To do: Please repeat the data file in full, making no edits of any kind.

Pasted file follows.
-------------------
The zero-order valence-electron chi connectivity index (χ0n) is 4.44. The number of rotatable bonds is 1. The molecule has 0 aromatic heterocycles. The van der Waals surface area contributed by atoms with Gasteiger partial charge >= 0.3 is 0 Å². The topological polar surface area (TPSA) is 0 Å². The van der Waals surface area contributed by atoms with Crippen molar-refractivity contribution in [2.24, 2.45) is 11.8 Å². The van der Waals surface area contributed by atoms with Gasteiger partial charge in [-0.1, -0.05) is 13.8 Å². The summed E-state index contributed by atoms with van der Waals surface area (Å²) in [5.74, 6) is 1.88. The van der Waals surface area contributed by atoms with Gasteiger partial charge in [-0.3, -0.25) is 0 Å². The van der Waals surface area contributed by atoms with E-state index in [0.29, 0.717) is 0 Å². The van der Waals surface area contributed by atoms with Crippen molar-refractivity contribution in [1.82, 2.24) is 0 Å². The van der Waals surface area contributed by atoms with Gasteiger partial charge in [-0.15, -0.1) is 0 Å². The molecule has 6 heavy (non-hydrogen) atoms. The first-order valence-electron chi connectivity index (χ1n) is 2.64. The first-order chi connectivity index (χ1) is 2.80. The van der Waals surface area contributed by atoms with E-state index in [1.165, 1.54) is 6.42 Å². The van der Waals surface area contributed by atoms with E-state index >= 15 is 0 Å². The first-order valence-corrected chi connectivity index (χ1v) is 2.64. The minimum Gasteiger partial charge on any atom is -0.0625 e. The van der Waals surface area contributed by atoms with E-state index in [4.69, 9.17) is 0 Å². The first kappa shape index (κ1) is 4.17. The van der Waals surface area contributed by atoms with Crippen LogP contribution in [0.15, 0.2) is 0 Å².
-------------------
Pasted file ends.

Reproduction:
The zero-order valence-electron chi connectivity index (χ0n) is 4.44. The number of rotatable bonds is 1. The molecule has 0 aromatic heterocycles. The van der Waals surface area contributed by atoms with Gasteiger partial charge >= 0.3 is 0 Å². The topological polar surface area (TPSA) is 0 Å². The van der Waals surface area contributed by atoms with Crippen molar-refractivity contribution in [2.24, 2.45) is 11.8 Å². The van der Waals surface area contributed by atoms with Gasteiger partial charge in [-0.1, -0.05) is 13.8 Å². The summed E-state index contributed by atoms with van der Waals surface area (Å²) in [5.74, 6) is 1.88. The van der Waals surface area contributed by atoms with Gasteiger partial charge in [-0.3, -0.25) is 0 Å². The van der Waals surface area contributed by atoms with E-state index in [0.29, 0.717) is 0 Å². The van der Waals surface area contributed by atoms with Crippen molar-refractivity contribution in [1.82, 2.24) is 0 Å². The van der Waals surface area contributed by atoms with Gasteiger partial charge in [-0.15, -0.1) is 0 Å². The molecule has 6 heavy (non-hydrogen) atoms. The first-order valence-electron chi connectivity index (χ1n) is 2.64. The first-order chi connectivity index (χ1) is 2.80. The van der Waals surface area contributed by atoms with E-state index in [1.165, 1.54) is 6.42 Å². The van der Waals surface area contributed by atoms with E-state index >= 15 is 0 Å². The first-order valence-corrected chi connectivity index (χ1v) is 2.64. The minimum Gasteiger partial charge on any atom is -0.0625 e. The van der Waals surface area contributed by atoms with E-state index in [4.69, 9.17) is 0 Å². The first kappa shape index (κ1) is 4.17. The van der Waals surface area contributed by atoms with Crippen LogP contribution in [0.15, 0.2) is 0 Å².